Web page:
Mr. Wildstein testified that he and Mr. Baroni had looked forward to telling the governor, seeing it as “a curtain call.”

Ms. Kelly, he said, had told him, “The governor is going to love this.”

“I remember the quote,” Mr. Wildstein added. “‘The governor is going to love this.’”

Mr. Wildstein also named other members of Mr. Christie’s inner circle who he said had known well before it became public that the lane closings had been intended as retaliation against the mayor.

Among them was a confidant of the governor’s, David Samson, then the chairman of the Port Authority. He came later to the conversation at the Sept. 11 memorial, according to the testimony and photographs presented in court.

As he did, Mr. Samson told Mr. Christie that another Democratic mayor, Steven Fulop of Jersey City, was pressing him to meet to discuss Port Authority business, Mr. Wildstein recalled.

But the Christie administration was mad at Mayor Fulop as well, for not endorsing the governor. The governor, Mr. Wildstein said, had previously ordered his administration to cancel a day’s worth of meetings intended to help introduce the mayor to administration officials who could help him.

“Governor Christie said no, no meetings with Mayor Fulop,” Mr. Wildstein testified. “He’s not getting any responses from the administration, just like Mayor Sokolich wasn’t.”

Two days later, Mr. Wildstein testified, Mr. Samson reassured Mr. Baroni that he would help “retaliate” against a New York official who had ordered the lanes reopened.

Two months later, when Mr. Christie had won re-election but reporters were continuing to pose questions about the lane closings, Mr. Wildstein met with Michael DuHaime, the governor’s political strategist.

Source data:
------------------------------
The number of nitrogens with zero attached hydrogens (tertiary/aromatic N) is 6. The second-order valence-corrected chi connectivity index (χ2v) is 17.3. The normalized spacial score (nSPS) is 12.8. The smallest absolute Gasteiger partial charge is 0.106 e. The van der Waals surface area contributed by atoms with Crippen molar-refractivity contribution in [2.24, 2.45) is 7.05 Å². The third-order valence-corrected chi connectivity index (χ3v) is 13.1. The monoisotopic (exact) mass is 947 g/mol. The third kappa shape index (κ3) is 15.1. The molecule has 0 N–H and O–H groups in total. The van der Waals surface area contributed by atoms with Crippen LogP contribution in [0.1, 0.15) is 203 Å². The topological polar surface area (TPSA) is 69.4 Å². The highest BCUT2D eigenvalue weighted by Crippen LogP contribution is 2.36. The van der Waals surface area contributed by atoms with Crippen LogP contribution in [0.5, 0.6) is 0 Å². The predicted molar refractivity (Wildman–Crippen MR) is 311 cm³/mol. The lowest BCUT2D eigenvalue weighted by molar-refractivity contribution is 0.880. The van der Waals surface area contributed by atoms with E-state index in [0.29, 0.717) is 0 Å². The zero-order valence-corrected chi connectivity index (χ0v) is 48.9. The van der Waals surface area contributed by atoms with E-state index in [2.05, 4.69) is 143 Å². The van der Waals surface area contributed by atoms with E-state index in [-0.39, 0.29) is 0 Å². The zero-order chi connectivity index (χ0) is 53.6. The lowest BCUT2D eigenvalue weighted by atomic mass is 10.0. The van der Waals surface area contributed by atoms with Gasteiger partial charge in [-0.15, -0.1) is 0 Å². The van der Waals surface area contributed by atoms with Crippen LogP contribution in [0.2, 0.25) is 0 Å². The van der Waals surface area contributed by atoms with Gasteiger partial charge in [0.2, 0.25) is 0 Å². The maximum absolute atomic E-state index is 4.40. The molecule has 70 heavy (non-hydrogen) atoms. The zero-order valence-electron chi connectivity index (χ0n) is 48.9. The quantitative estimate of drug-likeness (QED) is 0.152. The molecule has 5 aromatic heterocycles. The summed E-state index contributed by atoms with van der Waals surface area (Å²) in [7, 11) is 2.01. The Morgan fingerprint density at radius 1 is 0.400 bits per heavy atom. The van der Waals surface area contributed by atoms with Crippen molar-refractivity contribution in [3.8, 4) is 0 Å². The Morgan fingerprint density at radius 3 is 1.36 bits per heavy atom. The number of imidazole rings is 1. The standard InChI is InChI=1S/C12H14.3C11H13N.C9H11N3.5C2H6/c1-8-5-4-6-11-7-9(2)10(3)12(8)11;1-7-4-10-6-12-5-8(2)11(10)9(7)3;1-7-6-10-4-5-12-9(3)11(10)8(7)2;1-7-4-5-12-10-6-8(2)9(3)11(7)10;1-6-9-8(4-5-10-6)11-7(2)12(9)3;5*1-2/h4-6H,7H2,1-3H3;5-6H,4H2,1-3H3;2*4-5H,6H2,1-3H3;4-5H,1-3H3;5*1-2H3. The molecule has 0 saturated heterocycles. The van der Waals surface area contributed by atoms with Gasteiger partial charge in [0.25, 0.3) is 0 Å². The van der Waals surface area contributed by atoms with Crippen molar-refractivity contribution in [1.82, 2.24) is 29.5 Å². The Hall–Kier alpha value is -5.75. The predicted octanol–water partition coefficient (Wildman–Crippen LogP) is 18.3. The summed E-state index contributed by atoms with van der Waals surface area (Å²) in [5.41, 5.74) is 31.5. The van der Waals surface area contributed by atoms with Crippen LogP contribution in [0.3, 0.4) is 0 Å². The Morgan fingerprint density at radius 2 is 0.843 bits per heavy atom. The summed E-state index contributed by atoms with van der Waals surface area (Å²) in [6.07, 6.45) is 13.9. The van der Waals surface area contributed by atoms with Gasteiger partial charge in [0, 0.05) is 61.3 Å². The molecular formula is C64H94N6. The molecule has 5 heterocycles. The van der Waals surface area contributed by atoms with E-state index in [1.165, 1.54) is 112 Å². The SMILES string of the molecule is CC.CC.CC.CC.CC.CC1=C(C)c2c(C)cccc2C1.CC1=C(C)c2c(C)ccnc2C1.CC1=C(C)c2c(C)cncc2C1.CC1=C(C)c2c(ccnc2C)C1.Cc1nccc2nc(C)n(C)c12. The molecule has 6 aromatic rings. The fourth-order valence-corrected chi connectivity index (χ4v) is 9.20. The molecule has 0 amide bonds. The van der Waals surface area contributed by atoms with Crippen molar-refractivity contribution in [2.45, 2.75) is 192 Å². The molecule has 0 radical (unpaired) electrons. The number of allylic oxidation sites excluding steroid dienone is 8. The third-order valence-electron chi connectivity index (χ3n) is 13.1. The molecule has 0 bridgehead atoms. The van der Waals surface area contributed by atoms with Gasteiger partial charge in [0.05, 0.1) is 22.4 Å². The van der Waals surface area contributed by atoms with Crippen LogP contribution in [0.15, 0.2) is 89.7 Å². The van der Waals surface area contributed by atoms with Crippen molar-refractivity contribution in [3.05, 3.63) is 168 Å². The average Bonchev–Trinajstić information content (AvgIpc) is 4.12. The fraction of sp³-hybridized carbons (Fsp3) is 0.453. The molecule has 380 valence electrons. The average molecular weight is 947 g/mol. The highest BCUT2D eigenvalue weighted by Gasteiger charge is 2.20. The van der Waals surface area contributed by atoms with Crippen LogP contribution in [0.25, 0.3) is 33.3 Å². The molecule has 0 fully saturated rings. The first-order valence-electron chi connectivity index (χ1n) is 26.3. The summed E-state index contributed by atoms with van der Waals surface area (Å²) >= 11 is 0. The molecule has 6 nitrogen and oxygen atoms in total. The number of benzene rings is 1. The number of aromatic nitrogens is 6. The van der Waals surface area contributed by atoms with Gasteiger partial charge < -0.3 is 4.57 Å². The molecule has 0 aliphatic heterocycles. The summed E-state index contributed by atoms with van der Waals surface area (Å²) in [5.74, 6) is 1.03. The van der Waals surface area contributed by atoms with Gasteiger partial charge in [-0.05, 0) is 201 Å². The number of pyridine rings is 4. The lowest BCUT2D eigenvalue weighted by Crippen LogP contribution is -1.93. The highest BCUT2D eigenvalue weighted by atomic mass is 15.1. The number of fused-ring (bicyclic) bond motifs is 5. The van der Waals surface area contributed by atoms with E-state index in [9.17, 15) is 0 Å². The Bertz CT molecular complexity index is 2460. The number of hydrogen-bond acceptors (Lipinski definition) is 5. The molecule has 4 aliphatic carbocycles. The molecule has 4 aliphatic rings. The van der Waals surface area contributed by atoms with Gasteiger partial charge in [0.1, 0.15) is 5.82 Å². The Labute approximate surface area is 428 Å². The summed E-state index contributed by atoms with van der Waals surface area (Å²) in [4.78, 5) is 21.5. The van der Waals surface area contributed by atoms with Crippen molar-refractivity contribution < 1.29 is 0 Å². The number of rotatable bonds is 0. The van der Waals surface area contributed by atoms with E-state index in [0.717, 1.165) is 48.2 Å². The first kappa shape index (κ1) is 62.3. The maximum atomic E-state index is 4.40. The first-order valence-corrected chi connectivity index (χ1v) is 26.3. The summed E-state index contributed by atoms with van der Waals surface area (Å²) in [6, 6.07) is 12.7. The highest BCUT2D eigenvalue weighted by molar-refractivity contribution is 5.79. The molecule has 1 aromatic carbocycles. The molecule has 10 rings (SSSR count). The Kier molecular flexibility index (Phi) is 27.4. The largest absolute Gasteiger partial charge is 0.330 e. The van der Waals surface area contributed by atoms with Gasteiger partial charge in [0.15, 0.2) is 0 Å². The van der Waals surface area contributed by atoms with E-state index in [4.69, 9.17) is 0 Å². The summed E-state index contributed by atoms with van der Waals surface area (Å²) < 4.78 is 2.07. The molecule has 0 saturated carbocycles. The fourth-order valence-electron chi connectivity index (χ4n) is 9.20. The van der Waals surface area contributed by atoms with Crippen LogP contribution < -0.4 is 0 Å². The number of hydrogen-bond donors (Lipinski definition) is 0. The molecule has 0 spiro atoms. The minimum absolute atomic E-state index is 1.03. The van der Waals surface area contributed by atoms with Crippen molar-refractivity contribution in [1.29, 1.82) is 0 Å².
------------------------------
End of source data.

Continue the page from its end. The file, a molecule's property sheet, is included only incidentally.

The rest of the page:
Mr. Wildstein testified that he told Mr. DuHaime that he had directed the scheme, and that Mr. Baroni was involved, along with Ms. Kelly and Bill Stepien, the governor’s campaign manager. He also told Mr. DuHaime that he had told Mr. Christie about it on Sept. 11. “I told him that we had discussed it with Governor Christie and that Governor Christie seemed to be enjoying it,” Mr. Wildstein testified.

“Mr. DuHaime was upset with me,” he added. “He thought this had been a very bad idea.” He recalled Mr. DuHaime’s saying, “I wish you had spoken with me; I would have told you not to do it.” Mr. Wildstein said he told Mr. DuHaime that he was willing to resign “so the story might go away” and others would not get in trouble.

“Mr. DuHaime did not think the story would reach that level,” Mr. Wildstein testified. “He did not think the story would go as bad as it did.”